[-empyre-] II

Jonathan Marshall Jonathan.Marshall at uts.edu.au
Tue Oct 9 14:55:23 EST 2012


Diane writes

>In any case, when one of my former colleagues at UW's HITLab discovered that
>VR was as effective as opioids for people who suffered 3rd degree burns,
>I was compelled to return. (Videogames don't come close.)

this is extraordinary.
What kind of VR was it? and did it work for other pains -chronic or accute

>Currently, I organized and direct a group of researchers that includes pain specialists
>(physicians), neuroscientist, psychophysicist, psychologists, computer scientists,
>sound designers, media artists and media studies scholars. Together, we are conducting
>long-term health research (usually not considered art). At the same time, members
>of this group also team up in various ways to theorize, create interactive art, do
>enthnographies and so on. The reception has been lukewarm, except that in the past
>2 to 3 years, pain has, in the words of others "become sexy." (?!)

are there publications, or places where we can read about this research?

>question
>I'm interested in what constitutes the virtual -- is the term useful?

My argument is that it is not... but that is still coming.

Certainly i have not seen uses of the term which are not embedded in magic
that is in the idea of power that is not quite present
the hidden virtue or whatever.

So my feeling is that the term misleads - yet at the same time it is hard to delete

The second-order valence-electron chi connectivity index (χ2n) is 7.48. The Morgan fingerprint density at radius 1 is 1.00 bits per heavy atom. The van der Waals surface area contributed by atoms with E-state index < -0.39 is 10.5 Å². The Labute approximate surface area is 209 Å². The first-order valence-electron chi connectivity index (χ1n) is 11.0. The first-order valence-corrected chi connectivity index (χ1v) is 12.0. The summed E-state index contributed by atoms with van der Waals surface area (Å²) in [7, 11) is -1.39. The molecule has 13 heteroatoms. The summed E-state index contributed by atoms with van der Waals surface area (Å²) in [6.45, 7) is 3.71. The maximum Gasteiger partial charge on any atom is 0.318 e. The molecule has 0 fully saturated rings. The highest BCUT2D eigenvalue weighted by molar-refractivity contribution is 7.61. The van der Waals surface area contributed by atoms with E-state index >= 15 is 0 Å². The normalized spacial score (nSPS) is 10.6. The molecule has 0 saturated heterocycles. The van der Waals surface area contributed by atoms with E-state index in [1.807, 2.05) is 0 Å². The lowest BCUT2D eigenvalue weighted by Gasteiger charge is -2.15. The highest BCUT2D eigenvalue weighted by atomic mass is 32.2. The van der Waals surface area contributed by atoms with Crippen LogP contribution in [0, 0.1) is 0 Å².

>As my niece would say, "you can't pee in VR" -- that is, there are obvious limits, as there are with any media form.
>On the other hand, it can elicit or provoke perceptually intense responses, some of which persist.

Indeed, but pointing at Artaud again, so can theatre, so can movies, so can text, so can hypnosis.

Maybe so much of what we think is ourselves, depends upon one or two senses that when these are simulated or overwhelmed, we end up in different states.

As already noted, in terms of this theme, pain is very much one of those overwhelming sensations. It can become everything, or shut down everything as we avoid it.

>Setting VR aside for a moment, many of those who have contributed last week described
>what sound like moving experiences that transcend the silencing effects of pain,
>in ways that appear to persist. Whatever the sharable phenomenon is, I wouldn't
>term it "virtual." I'm wondering how others see this phenomenon?

good question... I've no idea

jon

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